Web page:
Third down: After what we saw in Cincinnati on Sunday, should Kelly Holcomb be starting for someone in 2005? Also, that QB on the other side looked pretty good. Is Carson Palmer ahead of, behind or right on schedule?

Alan Grant: Well, you guys know I don't regularly attend the church of reactionary thought. So, while I acknowledge Holcomb's monster game, I am of the belief that it takes more than one confession to unearth the truth. That said, I wouldn't anoint him starter-worthy just yet.

I said before that I thought Palmer would have a strong second half of the season. He's already been baptized by fire; and because there is no pressure of securing a playoff spot, he can just let it fly like he did Sunday. I don't know what Marvin Lewis and the Bengals have planned for Carson Palmer or how he'll fit into their offense, so I'm not sure about his progress. I don't know if they're planning to open it up like they did on Sunday, or if they'll settle into a Midwest offense with a conservative, ball-controlled scheme. What's clear right now is that Palmer is being allowed to 'ball' without consequence. That can only be a good thing.

Eric Neel: Yeah, he should be starting for whomever the Bengals play. He should rent himself out on a weekly basis.

Palmer looks all right (I mean, he looks bad, because everyone looks bad in those Cincy unis). He's no Kelly Holcomb, but he's all right. He looks maybe a little better than I figured at this point. The thing is, he's gonna look exactly as Rudi Johnson makes him look.

Jeff Merron: Holcomb proved what we already know -- that he's a capable backup, which means that he can come in and be a successful starter for a part of a season. He's smart, and I wouldn't mind having him as my No. 2 man. But No. 1 on the preseason depth chart? No thanks.

Palmer looked good, but three INTs could have been costly if it wasn't a defense-free sling-fest. But Palmer is right on schedule. He's shown he's capable of winning, and he and Chad Johnson have some serious mojo going. Palmer compares well to Peyton Manning as a rookie -- Manning completed 56.7 percent of his passes, had a 26/28 TD/INT ratio, and a 71 passer rating. Palmer will be a little behind Manning in the stats department, but not far. More important, he's already racked up more Ws (five) in 11 games than Manning had all year in 1999 (three).

Patrick Hruby: If that someone is the Cardinals, the 49ers, the Redskins or the Bears -- then hey, why not? Like swapping an SUV that explodes for one that merely rolls over at the hint of a strong breeze, it could be an upgrade, and can't be any worse than the current model.

Palmer might be on schedule -- four touchdowns to three picks is a respectable day's ratio -- but the Bengals certainly aren't. Neither is Jon Kitna, speaking of QBs who should be starting for someone in 2005.

Skip Bayless: Holcomb has always been a "gamer" -- a gutty overachiever who can lift a team coming off the bench. Some franchise will be desperate enough to give him a starting shot, but that team ultimately will be disappointed.

Palmer, who reminds me a ltitle of Troy Aikman, is slightly ahead of where Aikman was in his first year as the unquestioned starter.

Aaron Schatz: Beware the Doug Johnson Effect®. Remember when we all thought Atlanta would be OK without Michael Vick because Johnson had that really good game against the Giants in 2002? Heck -- remember when Cleveland thought Lee Suggs was going to be their running back for the next few years because he had one good game at the end of last season? It is called sample size, folks. Learn about it.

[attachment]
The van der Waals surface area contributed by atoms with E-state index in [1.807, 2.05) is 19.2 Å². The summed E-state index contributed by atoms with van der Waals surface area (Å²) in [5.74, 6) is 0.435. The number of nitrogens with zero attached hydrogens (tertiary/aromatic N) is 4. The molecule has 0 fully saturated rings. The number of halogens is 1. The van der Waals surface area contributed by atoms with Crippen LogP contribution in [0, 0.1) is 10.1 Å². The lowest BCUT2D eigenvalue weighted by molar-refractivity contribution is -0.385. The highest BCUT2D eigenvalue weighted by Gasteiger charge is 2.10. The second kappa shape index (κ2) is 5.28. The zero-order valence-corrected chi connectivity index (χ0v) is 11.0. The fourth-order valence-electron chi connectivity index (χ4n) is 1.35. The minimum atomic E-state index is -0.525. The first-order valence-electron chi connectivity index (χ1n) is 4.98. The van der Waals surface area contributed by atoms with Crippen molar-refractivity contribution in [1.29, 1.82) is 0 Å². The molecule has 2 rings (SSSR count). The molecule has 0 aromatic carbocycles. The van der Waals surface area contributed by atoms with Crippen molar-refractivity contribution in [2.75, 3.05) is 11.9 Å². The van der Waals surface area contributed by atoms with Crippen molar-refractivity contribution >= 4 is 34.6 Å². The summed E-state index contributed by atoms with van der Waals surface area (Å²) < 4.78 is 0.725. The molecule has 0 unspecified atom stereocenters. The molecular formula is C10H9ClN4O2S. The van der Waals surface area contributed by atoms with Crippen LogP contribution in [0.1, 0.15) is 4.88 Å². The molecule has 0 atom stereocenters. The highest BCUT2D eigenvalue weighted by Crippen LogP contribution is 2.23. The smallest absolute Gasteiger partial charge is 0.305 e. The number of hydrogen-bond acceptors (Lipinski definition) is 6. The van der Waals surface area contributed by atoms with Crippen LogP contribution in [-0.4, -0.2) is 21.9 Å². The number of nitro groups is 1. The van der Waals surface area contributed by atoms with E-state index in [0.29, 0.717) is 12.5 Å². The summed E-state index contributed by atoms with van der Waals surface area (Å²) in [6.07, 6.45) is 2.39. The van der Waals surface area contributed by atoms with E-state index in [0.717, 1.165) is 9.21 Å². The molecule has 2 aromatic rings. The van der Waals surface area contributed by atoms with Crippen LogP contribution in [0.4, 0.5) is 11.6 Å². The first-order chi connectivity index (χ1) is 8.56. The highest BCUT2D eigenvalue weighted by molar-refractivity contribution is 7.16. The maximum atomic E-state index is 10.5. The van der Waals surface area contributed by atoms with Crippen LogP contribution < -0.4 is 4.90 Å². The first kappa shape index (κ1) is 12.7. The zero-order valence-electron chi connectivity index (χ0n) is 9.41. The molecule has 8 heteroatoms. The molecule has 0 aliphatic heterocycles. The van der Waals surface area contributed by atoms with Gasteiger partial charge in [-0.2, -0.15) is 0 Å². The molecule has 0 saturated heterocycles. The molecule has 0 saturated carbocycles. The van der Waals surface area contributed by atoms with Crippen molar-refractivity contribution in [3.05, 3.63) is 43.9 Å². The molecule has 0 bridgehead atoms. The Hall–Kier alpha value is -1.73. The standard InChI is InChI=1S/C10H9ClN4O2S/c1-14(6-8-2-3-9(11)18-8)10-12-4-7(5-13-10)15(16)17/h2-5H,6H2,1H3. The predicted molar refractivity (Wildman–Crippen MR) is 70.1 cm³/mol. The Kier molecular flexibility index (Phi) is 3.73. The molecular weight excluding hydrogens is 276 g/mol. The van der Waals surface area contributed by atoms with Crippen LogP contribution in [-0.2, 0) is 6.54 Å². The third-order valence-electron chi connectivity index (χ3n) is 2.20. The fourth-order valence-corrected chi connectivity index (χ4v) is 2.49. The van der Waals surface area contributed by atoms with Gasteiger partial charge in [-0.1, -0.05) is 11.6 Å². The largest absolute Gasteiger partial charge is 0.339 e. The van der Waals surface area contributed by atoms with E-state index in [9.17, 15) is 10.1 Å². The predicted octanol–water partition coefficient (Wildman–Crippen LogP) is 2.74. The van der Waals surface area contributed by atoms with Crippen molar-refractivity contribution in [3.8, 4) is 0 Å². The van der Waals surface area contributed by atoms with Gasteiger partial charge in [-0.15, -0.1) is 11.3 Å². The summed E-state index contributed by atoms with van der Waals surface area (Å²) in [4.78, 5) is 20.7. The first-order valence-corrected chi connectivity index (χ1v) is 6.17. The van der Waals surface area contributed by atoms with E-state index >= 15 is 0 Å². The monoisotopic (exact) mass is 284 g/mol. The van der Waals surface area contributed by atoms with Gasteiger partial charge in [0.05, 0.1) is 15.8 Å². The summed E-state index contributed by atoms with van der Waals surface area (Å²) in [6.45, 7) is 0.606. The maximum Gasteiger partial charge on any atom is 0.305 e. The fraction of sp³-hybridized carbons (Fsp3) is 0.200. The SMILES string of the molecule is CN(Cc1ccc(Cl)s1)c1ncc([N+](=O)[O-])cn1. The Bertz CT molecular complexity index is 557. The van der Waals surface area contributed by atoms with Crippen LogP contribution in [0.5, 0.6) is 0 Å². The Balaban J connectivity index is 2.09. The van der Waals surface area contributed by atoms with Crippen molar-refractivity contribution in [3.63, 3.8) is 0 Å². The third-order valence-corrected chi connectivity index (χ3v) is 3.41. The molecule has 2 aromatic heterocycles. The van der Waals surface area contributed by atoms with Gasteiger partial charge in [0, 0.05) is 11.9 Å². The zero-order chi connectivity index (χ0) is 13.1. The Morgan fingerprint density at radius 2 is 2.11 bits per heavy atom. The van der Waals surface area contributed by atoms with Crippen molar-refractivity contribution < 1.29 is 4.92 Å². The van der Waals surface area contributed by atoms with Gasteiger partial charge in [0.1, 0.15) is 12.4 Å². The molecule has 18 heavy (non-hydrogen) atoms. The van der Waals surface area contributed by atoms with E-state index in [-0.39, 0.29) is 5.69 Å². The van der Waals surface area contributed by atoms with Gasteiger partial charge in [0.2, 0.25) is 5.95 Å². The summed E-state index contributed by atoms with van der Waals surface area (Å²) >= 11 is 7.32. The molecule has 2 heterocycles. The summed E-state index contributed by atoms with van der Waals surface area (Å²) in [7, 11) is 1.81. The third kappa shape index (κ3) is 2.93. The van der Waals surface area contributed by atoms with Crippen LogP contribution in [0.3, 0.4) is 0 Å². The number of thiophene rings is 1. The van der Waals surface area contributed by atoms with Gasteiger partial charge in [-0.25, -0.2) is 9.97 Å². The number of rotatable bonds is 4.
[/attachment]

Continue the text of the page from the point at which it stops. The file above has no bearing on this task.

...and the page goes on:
Oh, and Palmer is fine. He wasn't really that great this weekend -- you can't expect your running back to always bail you out when you throw three picks. But his numbers this season have been seriously depressed by his schedule, littered with good defenses like Pittsburgh, Baltimore, Washington, and Miami.


WEEK 12 RANKINGS:
By Aaron Schatz, footballoutsiders.com

Click here for Aaron's complete rankings for all the QBs.

The QB rankings now include adjustments for the quality of defense faced. (DPAR = Defense-adjusted Points Above Replacement that each QB was responsible for.)

WEEK 12: TOP THREE QUARTERBACKS
Quarterback Skinny DPAR
1. Peyton Manning
23/28, 236 yards
6 TDs, 0 INT
By halftime, the only question left in this game was, "How do you pronounce 'Sorgi'?" 17.7
2. Kelly Holcomb
30/39, 413 yards
5 TDs, 2 INTs
This is the same Bengals defense that sacked Ben Roethlisberger seven times and kept him under 100 net passing yards a week ago. 13.2
3. Drew Brees
28/37, 378 yards
2 TDs, 0 INTs
104 rushing
Man, Chargers fans could not be more psyched for the Philip Rivers Era! 12.3

WEEK 12: BOTTOM THREE QUARTERBACKS
Quarterback Skinny DPAR
32. Kyle Boller
15/35, 93 yards
0 TDs, 1 INT
Rain or no rain, if you average less than five feet per pass attempt, you will go down and go down hard. -7.2
33. Eli Manning
6/21, 148 yards
0 TDs, 2 INTs
He's in the Xmas spirit, combining a hideous red alternate jersey with an awfully green performance. -10.6
34. Jonathan Quinn
10/21, 86 yards
0 TDs, 2 INTs
"Do you hear that? That's JEFF GEORGE'S MUSIC!!!" (apologies to Jim Ross and Bill Simmons) -14.3


Fourth down: We talk a lot about the success stories (Brees, Manning, Vick, Big Ben), but which QB has been most disappointing this season, and why?

Alan Grant: Joey Harrington has skills. Period. But he has yet to demonstrate the requisite "total packaging" that will propel him to the level of elite. Part of the problem, I think, is endemic to any player who is slow to develop in a team sport -- the scheme around him. I think the Lions have yet to develop a real identity. Of course, the two-year absence of a legitimate home run hitter like Charles Rogers only makes things worse. But the Lions also miss a veritable West Coast offense running back. You know, the one who can line up anywhere and run routes not like a running back, but like a receiver? At times, Harrington has offered glimpses of a burgeoning talent. There have been a few times he fired the rock into a crowd of folks in a situation where he had no business completing the ball. That tells me he has the requisite nerve to be the man. But after Fox's Tony Siragusa labeled him as a guy who might prefer champagne to beer, Harrington seemed genuinely offended. He didn't come back with a pithy insult, or a clever retort (something like "a real man drinks whatever the hell he wants," or "you attract a higher quality of chick with Cristal than you can with Budweiser"). He just looked hurt. That tells me he doesn't have the requisite thick-as-alligator-skin to be someone special.